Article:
Jamaica State Overview
Jamaica belongs to the British Commonwealth and the population is dominated by slave descendants. The country’s economy has been built around agriculture, mainly sugar plantations, but in recent decades tourism has become an increasingly important source of income along with money that Jamaicans abroad send home. Following a deep economic crisis in 2013, extensive reforms have reversed this trend and unemployment has been halved, but the informal sector remains widespread. About one fifth of the workforce is organized in trade unions.
State condition: Parliamentary monarchy
Surface: 10,991 km2
Labor market and economy:
Jamaica’s economy is basically based on four industries – mining, tourism, manufacturing and agriculture. Exports are dominated by the mining industry, where bauxite and aluminum account for around 60 percent of the value. Tourism employs about a quarter of all people employed, but about half of the able-bodied population is estimated to work in the informal sector. The country has been deeply indebted and dependent on international support from the IMF.
The labor market laws prescribe freedom of association and the right to collective bargaining. Collective bargaining requires that the union represents at least 40 percent of the employees or receives at least 50 percent of the votes from all employees. It is common for companies in the free zones to threaten employees and create their own “employee councils” that are not allowed to engage in collective bargaining. As a result, there is not yet a single union in any free zone.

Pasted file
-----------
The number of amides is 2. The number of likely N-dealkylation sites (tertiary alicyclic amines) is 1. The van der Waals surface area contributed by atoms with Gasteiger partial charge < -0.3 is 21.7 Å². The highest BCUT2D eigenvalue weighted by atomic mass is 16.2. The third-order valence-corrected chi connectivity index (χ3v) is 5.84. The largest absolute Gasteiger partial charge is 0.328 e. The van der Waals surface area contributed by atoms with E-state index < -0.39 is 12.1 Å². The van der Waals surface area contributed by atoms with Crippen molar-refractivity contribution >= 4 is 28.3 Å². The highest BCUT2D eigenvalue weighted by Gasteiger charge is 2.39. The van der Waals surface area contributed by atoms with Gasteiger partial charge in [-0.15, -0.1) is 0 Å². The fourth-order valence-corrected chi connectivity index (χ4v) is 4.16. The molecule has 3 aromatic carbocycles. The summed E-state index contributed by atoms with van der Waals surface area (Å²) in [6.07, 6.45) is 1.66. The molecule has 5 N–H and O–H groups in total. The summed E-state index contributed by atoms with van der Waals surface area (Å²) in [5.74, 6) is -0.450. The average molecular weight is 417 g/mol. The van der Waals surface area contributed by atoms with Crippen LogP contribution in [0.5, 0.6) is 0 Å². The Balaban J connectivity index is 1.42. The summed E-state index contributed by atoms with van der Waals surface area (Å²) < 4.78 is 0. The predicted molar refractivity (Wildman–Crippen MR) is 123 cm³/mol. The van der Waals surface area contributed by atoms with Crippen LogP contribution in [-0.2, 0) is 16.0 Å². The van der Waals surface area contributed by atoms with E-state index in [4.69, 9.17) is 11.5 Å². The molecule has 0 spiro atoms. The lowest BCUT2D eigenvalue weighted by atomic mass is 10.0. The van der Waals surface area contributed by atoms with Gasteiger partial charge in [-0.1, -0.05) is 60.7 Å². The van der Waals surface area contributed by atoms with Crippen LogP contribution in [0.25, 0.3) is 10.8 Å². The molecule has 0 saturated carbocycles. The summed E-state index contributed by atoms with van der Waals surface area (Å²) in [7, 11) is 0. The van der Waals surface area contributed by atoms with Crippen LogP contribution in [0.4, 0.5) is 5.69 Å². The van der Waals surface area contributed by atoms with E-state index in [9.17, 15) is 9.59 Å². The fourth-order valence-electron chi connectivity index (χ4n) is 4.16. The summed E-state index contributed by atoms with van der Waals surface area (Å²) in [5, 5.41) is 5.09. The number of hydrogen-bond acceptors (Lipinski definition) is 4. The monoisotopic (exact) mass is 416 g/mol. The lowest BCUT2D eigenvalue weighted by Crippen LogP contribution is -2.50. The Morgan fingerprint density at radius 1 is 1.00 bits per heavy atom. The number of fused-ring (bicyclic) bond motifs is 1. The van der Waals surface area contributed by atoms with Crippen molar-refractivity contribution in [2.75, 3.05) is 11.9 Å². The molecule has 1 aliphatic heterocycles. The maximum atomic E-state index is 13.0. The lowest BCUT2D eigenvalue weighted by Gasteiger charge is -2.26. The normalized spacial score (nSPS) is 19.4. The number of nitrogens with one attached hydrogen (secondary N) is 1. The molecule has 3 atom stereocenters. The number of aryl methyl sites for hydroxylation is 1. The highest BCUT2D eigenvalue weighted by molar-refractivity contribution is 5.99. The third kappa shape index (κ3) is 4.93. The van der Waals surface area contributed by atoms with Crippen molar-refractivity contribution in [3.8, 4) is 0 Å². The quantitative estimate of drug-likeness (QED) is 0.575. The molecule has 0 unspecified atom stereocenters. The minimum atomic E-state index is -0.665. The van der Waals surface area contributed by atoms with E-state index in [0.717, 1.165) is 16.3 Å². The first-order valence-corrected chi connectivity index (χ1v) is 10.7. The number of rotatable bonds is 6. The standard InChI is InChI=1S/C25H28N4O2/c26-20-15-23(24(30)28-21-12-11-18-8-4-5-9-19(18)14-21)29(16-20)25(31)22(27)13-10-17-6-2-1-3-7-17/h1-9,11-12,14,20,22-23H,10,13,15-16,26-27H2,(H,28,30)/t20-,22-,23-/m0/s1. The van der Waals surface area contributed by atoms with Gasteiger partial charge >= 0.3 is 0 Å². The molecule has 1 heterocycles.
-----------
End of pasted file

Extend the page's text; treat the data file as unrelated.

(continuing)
Jamaican politics has been dominated since the 1940’s by two major parties: the Jamaica Labor Party (JLP), which despite its name is a right-wing party, and the Social Democratic People’s Party (PNP). The JLP was formed as a political branch of the trade union movement Bustamante Industrial Trade Union (BITU) and the ties between the two are still strong. PNP works closely with the National Workers’ Union (NWU). About 20 percent of employees are organized and together the two largest unions BITU and NWU are part of the central organization Jamaica Confederation of Trade Unions (JCTU). Visit themakeupexplorer for Trade Unions in Caribbean.